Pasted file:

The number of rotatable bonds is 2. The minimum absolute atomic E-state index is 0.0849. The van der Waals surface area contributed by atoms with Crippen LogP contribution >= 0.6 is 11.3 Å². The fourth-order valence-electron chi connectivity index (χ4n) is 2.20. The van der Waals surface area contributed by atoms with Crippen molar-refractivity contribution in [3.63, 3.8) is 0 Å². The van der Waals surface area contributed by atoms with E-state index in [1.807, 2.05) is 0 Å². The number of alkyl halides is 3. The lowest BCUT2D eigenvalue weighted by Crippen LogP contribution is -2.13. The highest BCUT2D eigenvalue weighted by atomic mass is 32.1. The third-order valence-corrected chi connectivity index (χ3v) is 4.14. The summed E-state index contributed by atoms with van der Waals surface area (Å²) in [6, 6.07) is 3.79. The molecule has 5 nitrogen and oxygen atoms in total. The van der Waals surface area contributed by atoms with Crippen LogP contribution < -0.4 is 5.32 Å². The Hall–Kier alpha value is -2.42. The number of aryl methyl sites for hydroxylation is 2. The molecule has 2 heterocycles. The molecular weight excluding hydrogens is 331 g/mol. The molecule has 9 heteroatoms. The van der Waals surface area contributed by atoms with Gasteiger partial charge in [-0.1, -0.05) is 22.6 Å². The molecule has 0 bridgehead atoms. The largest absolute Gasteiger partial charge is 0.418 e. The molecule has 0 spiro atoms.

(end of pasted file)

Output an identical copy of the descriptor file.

The number of rotatable bonds is 2. The minimum absolute atomic E-state index is 0.0849. The van der Waals surface area contributed by atoms with Crippen LogP contribution >= 0.6 is 11.3 Å². The fourth-order valence-electron chi connectivity index (χ4n) is 2.20. The van der Waals surface area contributed by atoms with Crippen molar-refractivity contribution in [3.63, 3.8) is 0 Å². The van der Waals surface area contributed by atoms with E-state index in [1.807, 2.05) is 0 Å². The number of alkyl halides is 3. The lowest BCUT2D eigenvalue weighted by Crippen LogP contribution is -2.13. The highest BCUT2D eigenvalue weighted by atomic mass is 32.1. The third-order valence-corrected chi connectivity index (χ3v) is 4.14. The summed E-state index contributed by atoms with van der Waals surface area (Å²) in [6, 6.07) is 3.79. The molecule has 5 nitrogen and oxygen atoms in total. The van der Waals surface area contributed by atoms with Crippen LogP contribution < -0.4 is 5.32 Å². The Hall–Kier alpha value is -2.42. The number of aryl methyl sites for hydroxylation is 2. The molecule has 2 heterocycles. The molecular weight excluding hydrogens is 331 g/mol. The molecule has 9 heteroatoms. The van der Waals surface area contributed by atoms with Gasteiger partial charge in [-0.1, -0.05) is 22.6 Å². The molecule has 0 bridgehead atoms. The largest absolute Gasteiger partial charge is 0.418 e. The molecule has 0 spiro atoms.